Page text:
Fostering an independent spirit and divergent thinking is useful economically, but may hinder rapid collective action and coordination.
AAP Image/Richard Wainwright
Are we all in this together? Or looking after numero uno? Messages about isolation need to appeal to Australia's individualistic culture - and they don't have to come from the top.
A demonstrator holds a sign outside the Portuguese parliament in Lisbon during a climate strike of school students as part of the Fridays for Future movements on Friday, May 24, 2019.
(AP Photo/Armando Franca)
It's clear that young voters are bringing critical issues to the fore as they did in the recent EU elections. Will they do so in Canada too?
In some societies, kids are taught that they’re in control of their own happiness – which makes them more indulgent.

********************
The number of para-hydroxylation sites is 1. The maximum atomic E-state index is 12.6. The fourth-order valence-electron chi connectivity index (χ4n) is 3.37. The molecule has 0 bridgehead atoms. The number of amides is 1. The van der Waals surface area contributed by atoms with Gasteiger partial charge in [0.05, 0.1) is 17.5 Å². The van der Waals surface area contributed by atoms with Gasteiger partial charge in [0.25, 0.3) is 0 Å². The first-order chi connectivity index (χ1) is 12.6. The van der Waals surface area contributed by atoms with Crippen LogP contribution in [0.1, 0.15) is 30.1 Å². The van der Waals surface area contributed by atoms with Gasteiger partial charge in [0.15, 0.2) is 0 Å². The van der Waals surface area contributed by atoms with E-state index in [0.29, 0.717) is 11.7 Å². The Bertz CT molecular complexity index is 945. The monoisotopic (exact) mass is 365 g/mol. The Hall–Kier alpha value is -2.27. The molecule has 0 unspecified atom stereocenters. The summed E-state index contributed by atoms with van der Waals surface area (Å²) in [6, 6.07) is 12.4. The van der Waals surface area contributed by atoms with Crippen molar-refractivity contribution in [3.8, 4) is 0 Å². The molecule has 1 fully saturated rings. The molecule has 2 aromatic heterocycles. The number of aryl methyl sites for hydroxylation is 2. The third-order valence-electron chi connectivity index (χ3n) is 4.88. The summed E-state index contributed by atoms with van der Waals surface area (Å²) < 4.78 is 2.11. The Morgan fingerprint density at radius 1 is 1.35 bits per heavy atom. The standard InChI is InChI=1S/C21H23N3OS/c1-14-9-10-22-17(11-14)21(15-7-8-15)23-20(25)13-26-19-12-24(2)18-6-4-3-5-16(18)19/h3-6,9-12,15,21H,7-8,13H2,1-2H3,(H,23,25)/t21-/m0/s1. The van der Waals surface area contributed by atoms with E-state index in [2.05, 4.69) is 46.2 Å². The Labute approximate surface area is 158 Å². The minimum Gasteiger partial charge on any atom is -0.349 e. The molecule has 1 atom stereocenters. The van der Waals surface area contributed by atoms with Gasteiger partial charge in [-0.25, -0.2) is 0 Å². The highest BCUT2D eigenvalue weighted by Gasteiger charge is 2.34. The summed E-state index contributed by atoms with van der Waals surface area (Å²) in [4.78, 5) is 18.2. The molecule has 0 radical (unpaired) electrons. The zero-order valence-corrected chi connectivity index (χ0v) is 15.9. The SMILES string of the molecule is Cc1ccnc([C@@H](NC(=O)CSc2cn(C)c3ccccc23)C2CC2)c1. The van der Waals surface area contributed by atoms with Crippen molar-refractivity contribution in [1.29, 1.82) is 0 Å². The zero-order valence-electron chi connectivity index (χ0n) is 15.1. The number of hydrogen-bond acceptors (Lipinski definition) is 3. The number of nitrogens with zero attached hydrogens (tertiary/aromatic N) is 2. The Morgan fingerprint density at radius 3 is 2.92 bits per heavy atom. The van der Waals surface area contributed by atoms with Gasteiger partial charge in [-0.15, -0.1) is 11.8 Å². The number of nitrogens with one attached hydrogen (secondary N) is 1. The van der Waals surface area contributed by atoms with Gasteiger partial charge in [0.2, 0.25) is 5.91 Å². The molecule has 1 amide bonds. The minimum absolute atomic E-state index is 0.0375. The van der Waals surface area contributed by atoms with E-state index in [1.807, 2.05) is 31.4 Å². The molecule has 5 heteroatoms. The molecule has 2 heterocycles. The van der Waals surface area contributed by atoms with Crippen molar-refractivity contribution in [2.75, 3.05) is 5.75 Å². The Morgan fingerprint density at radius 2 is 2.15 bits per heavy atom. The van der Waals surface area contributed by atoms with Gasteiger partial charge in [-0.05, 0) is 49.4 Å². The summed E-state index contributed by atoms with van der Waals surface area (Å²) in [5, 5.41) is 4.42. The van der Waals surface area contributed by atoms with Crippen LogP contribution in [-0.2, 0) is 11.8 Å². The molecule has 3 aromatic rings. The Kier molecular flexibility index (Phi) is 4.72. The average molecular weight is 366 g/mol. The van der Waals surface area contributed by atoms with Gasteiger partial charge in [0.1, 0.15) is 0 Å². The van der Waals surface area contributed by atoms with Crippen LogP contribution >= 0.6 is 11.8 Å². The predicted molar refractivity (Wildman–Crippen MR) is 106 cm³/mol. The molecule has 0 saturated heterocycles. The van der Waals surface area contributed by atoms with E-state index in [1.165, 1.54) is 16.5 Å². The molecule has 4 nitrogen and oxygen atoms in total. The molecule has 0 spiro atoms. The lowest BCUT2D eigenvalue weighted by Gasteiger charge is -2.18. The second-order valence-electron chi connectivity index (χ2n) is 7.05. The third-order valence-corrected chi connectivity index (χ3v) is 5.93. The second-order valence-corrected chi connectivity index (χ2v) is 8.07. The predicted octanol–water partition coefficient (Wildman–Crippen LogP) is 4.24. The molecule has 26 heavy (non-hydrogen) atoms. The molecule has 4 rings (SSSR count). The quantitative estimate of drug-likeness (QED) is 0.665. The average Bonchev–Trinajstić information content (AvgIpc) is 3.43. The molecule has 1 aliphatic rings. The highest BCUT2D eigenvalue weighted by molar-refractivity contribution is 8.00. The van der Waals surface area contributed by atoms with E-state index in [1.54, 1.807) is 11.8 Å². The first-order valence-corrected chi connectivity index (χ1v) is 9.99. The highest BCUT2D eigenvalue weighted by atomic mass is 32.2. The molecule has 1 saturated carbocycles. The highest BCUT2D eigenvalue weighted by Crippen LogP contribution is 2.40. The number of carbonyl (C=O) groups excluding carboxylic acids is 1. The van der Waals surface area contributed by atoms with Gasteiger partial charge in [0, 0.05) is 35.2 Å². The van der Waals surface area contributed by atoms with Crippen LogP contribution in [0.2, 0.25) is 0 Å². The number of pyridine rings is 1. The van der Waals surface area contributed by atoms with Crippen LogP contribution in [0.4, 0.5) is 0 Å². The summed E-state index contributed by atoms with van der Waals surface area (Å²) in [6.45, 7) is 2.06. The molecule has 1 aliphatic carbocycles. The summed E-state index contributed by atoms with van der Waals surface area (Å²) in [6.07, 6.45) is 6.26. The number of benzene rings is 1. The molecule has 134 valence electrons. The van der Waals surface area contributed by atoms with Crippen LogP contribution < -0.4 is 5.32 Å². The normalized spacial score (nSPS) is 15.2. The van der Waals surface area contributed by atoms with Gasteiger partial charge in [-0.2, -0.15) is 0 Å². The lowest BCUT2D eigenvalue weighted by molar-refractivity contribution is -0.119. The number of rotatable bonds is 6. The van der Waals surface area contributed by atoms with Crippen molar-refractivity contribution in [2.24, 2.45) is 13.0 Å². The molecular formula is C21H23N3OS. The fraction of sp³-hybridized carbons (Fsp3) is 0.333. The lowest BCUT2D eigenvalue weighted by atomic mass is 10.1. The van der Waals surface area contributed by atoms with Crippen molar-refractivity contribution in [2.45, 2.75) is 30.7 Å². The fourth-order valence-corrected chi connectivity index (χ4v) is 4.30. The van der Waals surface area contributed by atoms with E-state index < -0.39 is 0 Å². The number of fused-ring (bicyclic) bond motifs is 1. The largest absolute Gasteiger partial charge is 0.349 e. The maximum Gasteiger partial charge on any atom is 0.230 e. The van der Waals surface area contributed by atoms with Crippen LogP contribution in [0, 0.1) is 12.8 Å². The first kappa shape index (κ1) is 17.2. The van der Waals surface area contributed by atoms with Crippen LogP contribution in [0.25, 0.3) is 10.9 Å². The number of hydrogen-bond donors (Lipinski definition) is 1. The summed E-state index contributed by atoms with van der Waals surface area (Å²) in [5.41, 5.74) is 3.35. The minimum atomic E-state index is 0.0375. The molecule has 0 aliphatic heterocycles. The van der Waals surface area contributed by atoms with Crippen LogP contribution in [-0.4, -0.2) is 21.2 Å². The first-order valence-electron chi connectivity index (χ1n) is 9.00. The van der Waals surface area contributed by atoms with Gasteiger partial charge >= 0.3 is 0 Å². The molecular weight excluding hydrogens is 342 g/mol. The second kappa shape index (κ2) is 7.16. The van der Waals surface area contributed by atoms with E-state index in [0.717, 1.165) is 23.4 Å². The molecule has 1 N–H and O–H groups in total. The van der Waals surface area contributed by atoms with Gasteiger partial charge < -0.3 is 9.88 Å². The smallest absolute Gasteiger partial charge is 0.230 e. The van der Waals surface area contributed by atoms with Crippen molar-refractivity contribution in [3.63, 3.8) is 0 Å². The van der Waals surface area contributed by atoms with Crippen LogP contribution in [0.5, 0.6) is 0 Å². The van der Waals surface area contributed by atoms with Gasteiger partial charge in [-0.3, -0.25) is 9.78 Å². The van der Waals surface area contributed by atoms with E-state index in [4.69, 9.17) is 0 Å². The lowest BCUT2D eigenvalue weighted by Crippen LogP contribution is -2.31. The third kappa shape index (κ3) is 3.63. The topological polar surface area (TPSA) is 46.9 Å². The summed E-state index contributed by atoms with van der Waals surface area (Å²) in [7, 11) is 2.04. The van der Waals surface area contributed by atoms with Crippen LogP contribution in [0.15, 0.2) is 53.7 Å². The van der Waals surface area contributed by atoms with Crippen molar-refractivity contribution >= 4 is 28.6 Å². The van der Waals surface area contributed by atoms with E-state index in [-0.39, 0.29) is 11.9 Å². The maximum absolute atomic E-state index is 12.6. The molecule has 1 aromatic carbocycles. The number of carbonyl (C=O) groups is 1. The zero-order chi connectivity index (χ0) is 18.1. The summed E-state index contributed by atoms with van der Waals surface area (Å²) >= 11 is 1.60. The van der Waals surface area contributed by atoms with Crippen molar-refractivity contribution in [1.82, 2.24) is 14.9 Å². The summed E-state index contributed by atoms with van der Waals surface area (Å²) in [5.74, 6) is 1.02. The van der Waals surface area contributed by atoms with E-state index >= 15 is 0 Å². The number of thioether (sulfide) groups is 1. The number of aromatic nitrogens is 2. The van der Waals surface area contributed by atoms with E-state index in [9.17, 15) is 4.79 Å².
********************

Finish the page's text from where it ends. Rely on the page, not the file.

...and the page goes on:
Children in countries like South Korea and Russia are more obedient, while American kids tend to be more self-indulgent.
Jihyun Park finds joy in the little things many take for granted, whether it’s being able to drop her kids off at school or having family dinners.
Jihyun Park escaped North Korea and is now living in Manchester. But how to explain her scars to her children? Or why they can't call their relatives still living in North Korea?
Online activism now means creating alternative ways to work, communicate and protest.
The Calafou community lives in a repurposed factory complex near Barcelona.
Not all ecovillages are created equal - but the best ones show us how to live more sustainably, by embracing collectivism, sourcing renewable energy, and moving away from prevailing consumer culture.
Nothing is ever perfect, so why do we pretend it should be?
We can readily be forgiven for thinking that these are the worst of times: our collective institutions seem feeble in the face of our needs and hopes. The Christian churches - which were once powerful…